Antadze juxtaposes the everyday, commonplace imagery of rural village life (butchery, dairy farming, soil cultivation), with the more exotic and abstract intimacies of technology throughout the region (datahubs, computer banks, electricity and telecommunications cabling). The film is also concerned with the political, particularly when it comes to its study of environment, and the way that the natural landscape is being modified and restructured through the growth of computer technology infrastructure.



“THE AUDITION”— A Character Study


A Character Study

Amos Lassen

Ina Weisse’s “The Audition” stars  Nina Hoss as a middle-aged music teacher whose fragile sense of self becomes entwined with a new student. Alexander (Ilja Monti), the student is a young high school violinist, and her projections onto him, are more about her own perceived failures While we are  taken to dark places, Weisse’s story of the tortured psyche of a professional female musician is humanistic.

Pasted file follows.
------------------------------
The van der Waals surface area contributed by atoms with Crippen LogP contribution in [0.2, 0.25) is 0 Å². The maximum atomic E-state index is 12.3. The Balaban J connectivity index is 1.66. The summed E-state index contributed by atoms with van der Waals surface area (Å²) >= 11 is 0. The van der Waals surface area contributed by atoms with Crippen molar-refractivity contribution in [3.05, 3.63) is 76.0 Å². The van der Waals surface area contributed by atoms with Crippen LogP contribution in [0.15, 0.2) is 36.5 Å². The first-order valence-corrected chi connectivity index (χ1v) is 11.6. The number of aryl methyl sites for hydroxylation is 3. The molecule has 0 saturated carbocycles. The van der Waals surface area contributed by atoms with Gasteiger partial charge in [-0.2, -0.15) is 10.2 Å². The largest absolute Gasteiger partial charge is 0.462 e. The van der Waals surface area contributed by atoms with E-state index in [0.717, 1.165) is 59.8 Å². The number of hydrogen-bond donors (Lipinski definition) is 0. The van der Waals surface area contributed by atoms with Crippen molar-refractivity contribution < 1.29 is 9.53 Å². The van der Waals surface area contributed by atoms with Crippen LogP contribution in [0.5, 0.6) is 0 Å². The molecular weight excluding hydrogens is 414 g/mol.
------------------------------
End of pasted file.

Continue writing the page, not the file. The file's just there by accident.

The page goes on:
The film aptly opens with an audition in which we see the impassive administrators of a Berlin youth conservatory, including Anna (Hoss), evaluating young teens taking turns playing orchestral instruments on stage. Although each of them has prepared multiple pieces to play, the judges consistently cut them off moments through their first piece—an unforgiving intimidation tactic that shows the film’s portrait of music education as oppressive.

Anna’s cold exterior is momentarily broken by Alexander’s audition. He performs a difficult piece by Édouard Lalo that moves her but does not impress her colleagues. We learn that Alexander’s visible nervousness is part of what draws her to him— Anna suffers from a nervous condition that led her to retire from an orchestra and become an instructor, and caused an inability to make decisions.